Concussion Transforms Dropout To Genius
How did a college dropout become a math genius? It's a case that's making history.
Jason Padgett once delighted in showing off his goofy mullet.
INSIDE EDITION’s Diane McInerney asked him, "How would you characterize yourself before the incident?"
"Chased girls, drink, and lift weights, six days a week," he said.
But that all changed one night when two muggers jumped him for his jacket.
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He said, "They attacked me from behind, all I saw was a flash bright light. Next thing I know, I was on my knees just getting beat."
Emergency room doctors in Tacoma, Washington, diagnosed Jason with a severe concussion, but something much more complex was going on.
He said, "Everything looked completely different, and it looked beautiful."
Jason began to draw out the images he was seeing. After those blows to his head, he had become one of a handful of people in the world who could draw fractals—the repeating geometric patterns that are the building blocks of everything in the universe. Somehow the blows to his head had rewired his brain.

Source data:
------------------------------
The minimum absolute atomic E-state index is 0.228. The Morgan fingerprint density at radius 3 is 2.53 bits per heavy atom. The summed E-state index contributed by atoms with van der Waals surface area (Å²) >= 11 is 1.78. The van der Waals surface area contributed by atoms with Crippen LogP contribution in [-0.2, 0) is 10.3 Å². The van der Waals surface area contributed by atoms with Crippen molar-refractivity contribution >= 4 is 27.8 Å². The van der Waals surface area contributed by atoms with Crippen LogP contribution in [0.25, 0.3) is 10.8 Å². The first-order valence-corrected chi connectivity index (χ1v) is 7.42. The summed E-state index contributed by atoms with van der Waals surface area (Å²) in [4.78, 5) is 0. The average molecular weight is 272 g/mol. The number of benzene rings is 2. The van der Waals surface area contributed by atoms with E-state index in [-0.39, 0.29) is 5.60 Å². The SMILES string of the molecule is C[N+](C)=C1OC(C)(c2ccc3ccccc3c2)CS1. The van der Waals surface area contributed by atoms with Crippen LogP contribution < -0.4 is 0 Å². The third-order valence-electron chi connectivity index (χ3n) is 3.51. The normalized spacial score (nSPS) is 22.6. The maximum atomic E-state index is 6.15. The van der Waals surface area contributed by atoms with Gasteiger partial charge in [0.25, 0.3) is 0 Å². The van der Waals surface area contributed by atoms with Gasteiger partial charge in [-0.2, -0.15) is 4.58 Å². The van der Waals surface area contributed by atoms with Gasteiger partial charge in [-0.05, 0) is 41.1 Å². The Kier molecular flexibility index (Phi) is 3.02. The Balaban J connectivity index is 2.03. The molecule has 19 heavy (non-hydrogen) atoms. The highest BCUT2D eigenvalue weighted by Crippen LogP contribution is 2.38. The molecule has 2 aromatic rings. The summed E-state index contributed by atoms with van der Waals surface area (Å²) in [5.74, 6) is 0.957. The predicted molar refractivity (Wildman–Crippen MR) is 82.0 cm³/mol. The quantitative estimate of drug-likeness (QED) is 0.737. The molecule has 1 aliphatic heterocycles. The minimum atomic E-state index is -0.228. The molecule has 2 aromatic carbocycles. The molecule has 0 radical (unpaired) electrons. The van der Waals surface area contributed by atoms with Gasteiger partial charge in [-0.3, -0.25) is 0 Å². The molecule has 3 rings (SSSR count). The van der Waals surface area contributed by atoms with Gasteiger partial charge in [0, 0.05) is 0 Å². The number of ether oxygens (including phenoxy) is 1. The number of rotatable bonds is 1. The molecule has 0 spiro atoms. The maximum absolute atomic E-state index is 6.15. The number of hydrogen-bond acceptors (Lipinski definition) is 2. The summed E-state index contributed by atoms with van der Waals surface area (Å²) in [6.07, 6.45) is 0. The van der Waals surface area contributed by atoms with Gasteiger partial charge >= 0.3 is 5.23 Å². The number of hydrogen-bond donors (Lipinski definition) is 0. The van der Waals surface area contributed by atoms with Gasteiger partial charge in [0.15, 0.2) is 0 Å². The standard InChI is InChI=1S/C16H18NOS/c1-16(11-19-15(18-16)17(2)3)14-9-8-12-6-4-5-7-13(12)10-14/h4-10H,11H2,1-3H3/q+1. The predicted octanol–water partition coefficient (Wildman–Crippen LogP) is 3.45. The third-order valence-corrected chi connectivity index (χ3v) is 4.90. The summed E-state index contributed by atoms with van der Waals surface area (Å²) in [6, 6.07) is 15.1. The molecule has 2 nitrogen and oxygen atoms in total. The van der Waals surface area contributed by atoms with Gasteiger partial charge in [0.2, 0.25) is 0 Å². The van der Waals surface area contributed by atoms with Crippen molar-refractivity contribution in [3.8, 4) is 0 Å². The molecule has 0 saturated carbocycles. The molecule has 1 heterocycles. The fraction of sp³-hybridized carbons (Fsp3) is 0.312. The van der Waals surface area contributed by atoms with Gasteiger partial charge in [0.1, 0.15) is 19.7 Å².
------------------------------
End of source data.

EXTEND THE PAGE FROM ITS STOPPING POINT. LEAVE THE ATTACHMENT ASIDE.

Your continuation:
Jason is one of only 40 people in the world with "Acquired-Savant Syndrome," a condition in which talents in math, art, or music emerge in previously normal individuals following a brain injury.
He has written a book about his experience called Struck by Genius.
Ordinary people turning into overnight geniuses was the subject of the 1996 movie
Phenomenon, in which John Travolta played an auto mechanic blessed with telekinetic powers.
McInerney said to Jason, "So, you went from being what you consider an average goofball to what?"
He said, "To nothing but pondering pi, relativity, our movement through space time. What is space time?"
Jason may now be a genius, but he still works at his family's futon store.
INSIDE EDITION caught up with his dad, John, who said, "I think the brain did remap itself. He was never interested in math. I could never draw a good stick man, neither could he."
Jason Padgett, from mullet to math genius.